TOKYO -- Financial market participants have paid keen attention to a recent remark by Bank of Japan Gov. Haruhiko Kuroda suggesting that the central bank will continue its negative interest rate policy after 2023.
Answering a question at a news conference on June 16 about whether it will be difficult for the BOJ to increase interest rates before the U.S. Federal Reserve, Kuroda said, "I don't think the BOJ will be anywhere near raising interest rates in fiscal 2021 or 2022."
The question was raised because the Fed indicated on June 10 that interest rates will remain close to zero until at least the end of 2022 to address the economic turmoil caused by the coronavirus pandemic.
The question and answer reminded me of the history of the BOJ bound by U.S. economic trends and the Fed's policy and losing its policy leeway. If the history is repeated, the BOJ could continue to face the difficulty of raising rates in and after 2023 when the Fed may start rate hikes. In addition, the BOJ may find it difficult to end the negative rate policy even after Kuroda's successor takes office in April 2023.
Over the past 25 years, there were two phases in which the BOJ raised rates -- August 2000 when it ended its zero rate policy and from July 2006 until February 2007 during which it lifted the policy for the second time and then increased its policy rate.
The word "phase" may not be appropriate for the first hike because no increase followed. In both cases, however, the BOJ raised rates after the completion of the Fed's rate hike phase as seen in the chart below.
The BOJ raised rates long after the Fed possibly because of the Japanese economy's reliance on exports to the U.S. market. In other words, the BOJ could not raise rates before a strong upturn in the U.S. economy as, otherwise, Japan could not expect its economy and price trends to improve. In addition, the BOJ probably wanted to avoid the risk of upward pressure on the yen from higher rates.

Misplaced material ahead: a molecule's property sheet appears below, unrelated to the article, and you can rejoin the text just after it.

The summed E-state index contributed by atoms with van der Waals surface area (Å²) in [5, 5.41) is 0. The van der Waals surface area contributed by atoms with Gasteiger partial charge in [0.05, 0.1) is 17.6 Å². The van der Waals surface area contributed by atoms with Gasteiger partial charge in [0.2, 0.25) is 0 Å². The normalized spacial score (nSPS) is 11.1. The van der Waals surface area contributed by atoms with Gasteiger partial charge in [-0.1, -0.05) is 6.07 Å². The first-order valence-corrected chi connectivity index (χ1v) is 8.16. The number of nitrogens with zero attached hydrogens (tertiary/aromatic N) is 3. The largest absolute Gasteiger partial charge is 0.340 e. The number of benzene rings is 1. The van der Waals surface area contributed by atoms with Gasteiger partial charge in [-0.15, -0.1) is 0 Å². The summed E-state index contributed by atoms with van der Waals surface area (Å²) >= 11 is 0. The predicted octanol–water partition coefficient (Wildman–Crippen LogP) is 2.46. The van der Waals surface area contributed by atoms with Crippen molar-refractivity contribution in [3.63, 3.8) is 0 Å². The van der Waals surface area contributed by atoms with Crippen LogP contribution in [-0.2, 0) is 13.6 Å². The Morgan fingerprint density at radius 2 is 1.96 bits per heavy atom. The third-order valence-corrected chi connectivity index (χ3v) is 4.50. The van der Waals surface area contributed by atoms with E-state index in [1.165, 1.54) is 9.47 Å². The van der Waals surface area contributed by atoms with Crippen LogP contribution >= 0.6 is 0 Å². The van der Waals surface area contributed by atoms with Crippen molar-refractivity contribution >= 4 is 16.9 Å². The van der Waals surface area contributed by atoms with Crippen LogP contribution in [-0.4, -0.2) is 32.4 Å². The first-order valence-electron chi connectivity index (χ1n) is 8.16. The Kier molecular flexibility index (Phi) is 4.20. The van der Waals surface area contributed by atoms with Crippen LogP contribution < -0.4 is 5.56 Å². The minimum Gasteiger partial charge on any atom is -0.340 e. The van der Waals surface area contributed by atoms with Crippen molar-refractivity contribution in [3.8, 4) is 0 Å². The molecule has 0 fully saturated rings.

It was therefore reasonable for Kuroda to deny the possibility of rate hikes by the BOJ before the Fed begins to increase rates.
It is also questionable whether the BOJ can raise rates soon after the Fed starts the move in or after 2023. As mentioned above, the BOJ could increase rates after the completion of the Fed's hiking phase. The BOJ will find it difficult to increase rates unless rates are considerably hiked in the U.S. and the risk of the yen's appreciation is significantly reduced. The central bank therefore could continue the negative rate policy on a long-term basis.
A U.S. shift to monetary relaxation will also make it difficult for the BOJ to raise rates as it will increase buying pressure on the yen. As shown by the chart, Japan's phase of rate hikes has become short-lived, ending before the Fed begins easing credit.
The BOJ's actions in 2000 and between 2006 and 2007 were better than nothing. In the latest phase of rate hikes in the U.S. from December 2015 until December 2018, the BOJ could not move even after the Fed put the phase to rest. The BOJ could merely adopt a more flexible approach in July 2018 to Japanese Government Bond purchases aimed at keeping 10-year JGB yields at around zero, allowing them to move upward and downward within a wider range.
The decision was seen as paving the way for rate hikes by the BOJ. But before it took effect, the Fed decided to cut rates in July 2019 in the wake of a global economic slowdown caused by, among others, the escalation of the U.S.-China trade war.
With the economic harm of the COVID-19 pandemic spreading, the Fed has returned to the policy of keeping rates near zero. There is even word circulating that the Fed may opt for a negative rate policy. Policy leeway is further narrowing for Japanese monetary authorities concerned about the risk of the yen's appreciation.
The BOJ with Kuroda's successor at the helm after the spring of 2023 may manage the 2% annual inflation target in a flexible manner one way or another and devise a way to smooth rate hikes.
But there will be no major changes in the state of Japan's monetary policy under the bind of economic conditions and policy of the U.S. as well as foreign exchange rates. Room for the BOJ's flexible moves may not expand greatly.
There is no denying that the U.S. will be unable to start raising rates in 2023 as a result of the prolonged the pandemic. If the BOJ continues the policy of keeping short- and long-term rates at razor-thin levels, adverse effects, such as those on financial institutions' earnings, may well become more acute.